Labelling for Mezcal and Tequila
The information on Mezcal or Tequila labels must comply with the legal requirements in the country of production, Mexico, as well as in the recipient country. However, many producers display additional information. Particularly in the case of Mezcal, a high level of transparency has become established among small producers through manufacturing and product details. In principle, the more information, the more trustworthy the producer and product.
An overview of all formal classifications can be found under TYPES & QUALITIES.
As an example for Mezcal the label of DON MATEO DE LA SIERRA:
1. product and category1,2 / 2. brand name1 / 3. product name (here: agave species)1 / 4. alcohol content1,2 / 5. filling quantity1,2 / 6. region of origin1 / 7. mezcal class1 / 8. note “protected origin”1 / 9. note 100% agave1 including botanical name° / 10. picture of the processed agave° / 11. NOM number1 / 12. internet presence° / 13. barcode° / 14. production details° / 15. importer address2 / 16. manufacturer address1 / 17. bottle & content details: place of production°, date of production°, lot number (batch)1,2, total production quantity°, bottle number°
1mandatory indication in Mexico
2mandatory information in Germany
This label is completed by the hologram of the Consejo Regulador del Mezcal (CRM) with a QR code, if the CRM was responsible for the certification of this product. However, there are now other certifiers.
Exemplary for Tequila the label of SIEMBRA VALLES:
1. product and category1,2 / 2. brand name1 / 3. product name (= tequila class / storage period)1 / 4. alcohol content1,2 / 5. filling quantity1,2 / 6. NOM number1 / 7. region° / 8. barrel aging information° / 9. bottle & contents details: agave growing location + registration numbers at CRT°; harvest year, harvest manager, type of cut°; oven type and duration of cooking°; grinding°; fermentation tanks, yeasts, duration°; master distiller, distilling apparatus°; duration of storage°; barrel data° / 10. internet presence° / 11. producer address1 / 12. importer address2 / 13. lot number1,2 / 14. Barcode°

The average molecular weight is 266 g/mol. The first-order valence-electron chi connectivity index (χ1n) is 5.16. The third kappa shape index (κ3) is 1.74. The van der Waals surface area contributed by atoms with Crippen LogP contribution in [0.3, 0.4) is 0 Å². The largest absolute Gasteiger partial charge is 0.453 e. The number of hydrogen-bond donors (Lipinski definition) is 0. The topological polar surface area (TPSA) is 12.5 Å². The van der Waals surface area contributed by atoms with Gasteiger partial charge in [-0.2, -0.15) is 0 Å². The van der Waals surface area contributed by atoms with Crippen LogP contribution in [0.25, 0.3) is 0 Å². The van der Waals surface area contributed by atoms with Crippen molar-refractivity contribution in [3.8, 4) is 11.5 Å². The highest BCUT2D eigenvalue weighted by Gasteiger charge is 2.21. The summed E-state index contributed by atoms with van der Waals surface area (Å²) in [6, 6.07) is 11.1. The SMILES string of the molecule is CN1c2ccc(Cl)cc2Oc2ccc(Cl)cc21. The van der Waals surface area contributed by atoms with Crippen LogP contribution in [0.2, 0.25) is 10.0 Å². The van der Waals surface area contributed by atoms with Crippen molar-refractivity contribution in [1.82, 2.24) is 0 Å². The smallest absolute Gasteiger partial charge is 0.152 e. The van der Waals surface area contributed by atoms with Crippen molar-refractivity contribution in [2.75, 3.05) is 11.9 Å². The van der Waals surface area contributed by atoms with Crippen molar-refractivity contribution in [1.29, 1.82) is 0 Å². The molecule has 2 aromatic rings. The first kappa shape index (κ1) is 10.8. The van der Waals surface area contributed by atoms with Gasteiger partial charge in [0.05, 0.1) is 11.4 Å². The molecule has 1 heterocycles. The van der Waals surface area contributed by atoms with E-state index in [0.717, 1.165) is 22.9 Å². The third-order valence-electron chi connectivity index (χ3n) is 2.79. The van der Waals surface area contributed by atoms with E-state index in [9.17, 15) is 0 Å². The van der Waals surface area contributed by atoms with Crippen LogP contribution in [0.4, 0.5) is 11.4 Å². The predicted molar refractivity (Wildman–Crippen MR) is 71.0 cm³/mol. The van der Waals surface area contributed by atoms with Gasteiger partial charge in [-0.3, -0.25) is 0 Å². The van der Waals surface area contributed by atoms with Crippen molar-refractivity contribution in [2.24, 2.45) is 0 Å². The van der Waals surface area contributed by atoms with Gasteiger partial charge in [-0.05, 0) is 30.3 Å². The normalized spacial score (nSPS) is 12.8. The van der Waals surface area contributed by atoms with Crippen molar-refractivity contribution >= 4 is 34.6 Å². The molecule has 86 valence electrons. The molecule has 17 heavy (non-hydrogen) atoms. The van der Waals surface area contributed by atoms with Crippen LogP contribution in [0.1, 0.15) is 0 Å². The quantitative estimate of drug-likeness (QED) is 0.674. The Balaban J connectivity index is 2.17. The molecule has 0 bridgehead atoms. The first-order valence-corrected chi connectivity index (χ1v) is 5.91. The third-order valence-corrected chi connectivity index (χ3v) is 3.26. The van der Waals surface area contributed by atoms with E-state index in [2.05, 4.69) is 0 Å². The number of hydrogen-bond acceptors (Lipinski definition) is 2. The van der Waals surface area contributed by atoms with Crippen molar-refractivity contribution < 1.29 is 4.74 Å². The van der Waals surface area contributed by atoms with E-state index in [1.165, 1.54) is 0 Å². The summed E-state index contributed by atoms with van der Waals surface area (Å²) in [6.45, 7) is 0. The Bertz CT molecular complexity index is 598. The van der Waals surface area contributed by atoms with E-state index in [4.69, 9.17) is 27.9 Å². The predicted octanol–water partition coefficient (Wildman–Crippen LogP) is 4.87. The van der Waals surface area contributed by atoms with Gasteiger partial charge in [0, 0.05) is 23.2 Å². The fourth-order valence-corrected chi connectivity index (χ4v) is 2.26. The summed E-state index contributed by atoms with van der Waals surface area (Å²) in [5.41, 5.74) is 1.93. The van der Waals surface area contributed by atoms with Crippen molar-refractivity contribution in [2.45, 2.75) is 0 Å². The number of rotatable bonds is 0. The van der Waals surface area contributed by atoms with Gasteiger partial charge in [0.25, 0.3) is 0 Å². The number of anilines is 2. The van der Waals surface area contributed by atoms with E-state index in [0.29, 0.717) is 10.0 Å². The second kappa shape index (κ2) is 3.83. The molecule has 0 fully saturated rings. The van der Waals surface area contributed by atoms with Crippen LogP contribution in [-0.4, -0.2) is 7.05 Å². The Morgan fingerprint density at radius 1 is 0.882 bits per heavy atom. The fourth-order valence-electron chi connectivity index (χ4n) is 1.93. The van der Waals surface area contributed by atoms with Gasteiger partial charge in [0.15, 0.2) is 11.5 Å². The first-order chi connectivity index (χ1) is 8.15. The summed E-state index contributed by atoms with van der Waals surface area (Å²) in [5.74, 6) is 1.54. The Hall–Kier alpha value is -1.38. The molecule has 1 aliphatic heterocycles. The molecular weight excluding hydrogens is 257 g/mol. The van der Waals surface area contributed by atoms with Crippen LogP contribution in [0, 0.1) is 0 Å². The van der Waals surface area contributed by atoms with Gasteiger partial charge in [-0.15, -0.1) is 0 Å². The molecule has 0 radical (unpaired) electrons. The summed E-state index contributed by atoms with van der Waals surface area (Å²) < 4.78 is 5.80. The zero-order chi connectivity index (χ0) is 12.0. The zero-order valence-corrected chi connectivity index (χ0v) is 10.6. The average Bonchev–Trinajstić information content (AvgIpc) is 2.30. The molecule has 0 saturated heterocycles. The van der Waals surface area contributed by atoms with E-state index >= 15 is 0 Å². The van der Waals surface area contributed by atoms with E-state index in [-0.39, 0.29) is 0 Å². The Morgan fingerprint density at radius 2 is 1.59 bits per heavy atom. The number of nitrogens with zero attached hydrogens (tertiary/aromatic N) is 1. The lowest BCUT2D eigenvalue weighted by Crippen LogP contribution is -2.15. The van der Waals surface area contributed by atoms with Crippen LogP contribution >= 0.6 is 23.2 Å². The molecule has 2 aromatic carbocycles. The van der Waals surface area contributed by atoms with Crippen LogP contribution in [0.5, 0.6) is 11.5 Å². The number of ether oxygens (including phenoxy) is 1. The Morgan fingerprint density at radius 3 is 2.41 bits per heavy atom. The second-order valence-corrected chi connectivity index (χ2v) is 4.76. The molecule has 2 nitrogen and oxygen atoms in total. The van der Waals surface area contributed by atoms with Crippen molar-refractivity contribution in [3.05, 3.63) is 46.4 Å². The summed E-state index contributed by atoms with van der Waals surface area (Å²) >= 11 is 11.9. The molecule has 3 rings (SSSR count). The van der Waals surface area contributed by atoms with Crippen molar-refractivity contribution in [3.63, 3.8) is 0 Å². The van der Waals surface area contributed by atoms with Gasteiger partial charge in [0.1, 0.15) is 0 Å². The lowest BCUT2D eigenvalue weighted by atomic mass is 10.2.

1mandatory information in Mexico
2mandatory information in Germany
Drinking & Tasting
Like any good distillate, Mezcal and Tequila are enjoyed at room temperature. And since the traditional drinking strength here is 45% to over 50% alcohol, it is advisable to choose the right glass. This should have a wide rim and the liquid in it should have a large surface area to react with the air.
We recommend liqueur bowls or coupettes, or in a pinch a wine glass or a nosing glass. Less suitable are grappa or shot glasses. Although the caballito –a tall shot glass– is the classic Tequila glass in Mexico, this has more to do with casual drinking and this fact does not make it more suitable.
Under ACCESSORIES we have some drinking vessels that we think are suitable in shop.
Recently, shallow bowls made of ceramics have become established, but in this case you cannot see the distillate and its behavior (viscous, watery, etc) in the glass. Traditionally, Mezcal is also drunk from JÍCARAS, bowls made from the fruit of the calabash tree, which are also often used in the distillery. In the gastronomy in Mexico, the VELADORA (also: vaso cruz) has established itself, a small glass with about 5cl capacity, which is actually for candles of the Eternal Lights in the church and therefore often has a cross on the bottom.
Agave spirits are very complex, but this requires some time in the air. That is, let the liquid breathe - similar to wine. The taste changes perceptibly, becoming deeper and more complex. Especially with freshly opened bottles, off-notes or strong alcohol odors may dominate at first, but then disappear. If the bottle is already open and contains a good portion of air, this effect is no longer so pronounced.
Unlike Tequila, barrel aging for Reposado or Añejo is not very common for mezcal. Often these products also have a somewhat lower drinking strength of 40% or 42% alcohol. Although agave spirits are traditionally drunk unaged, i.e. as Joven or Blanco, or Plata, it is of course purely a matter of taste whether the wood notes of the barrel appeal to you. However, there is the traditional storage in glass, which is actually a quality feature and especially with high-proof spirits for a softer aroma provide. Also traditional is the storage in clay vessels, which are often also buried. Since the clay is porous, an exchange with the material or the surrounding earth takes place here and the brandy takes on mineral notes.
Of course, products with infusions, i.e. pickled plants or a "mezcal worm" are also a matter of taste. For when it comes to the pure expression of the agave species and its processing, the best choice is an unaged, unflavored product. And that's without fruit or spices to accompany it. This is not to say that there are no meaningful food pairings with agave spirits, quite the opposite!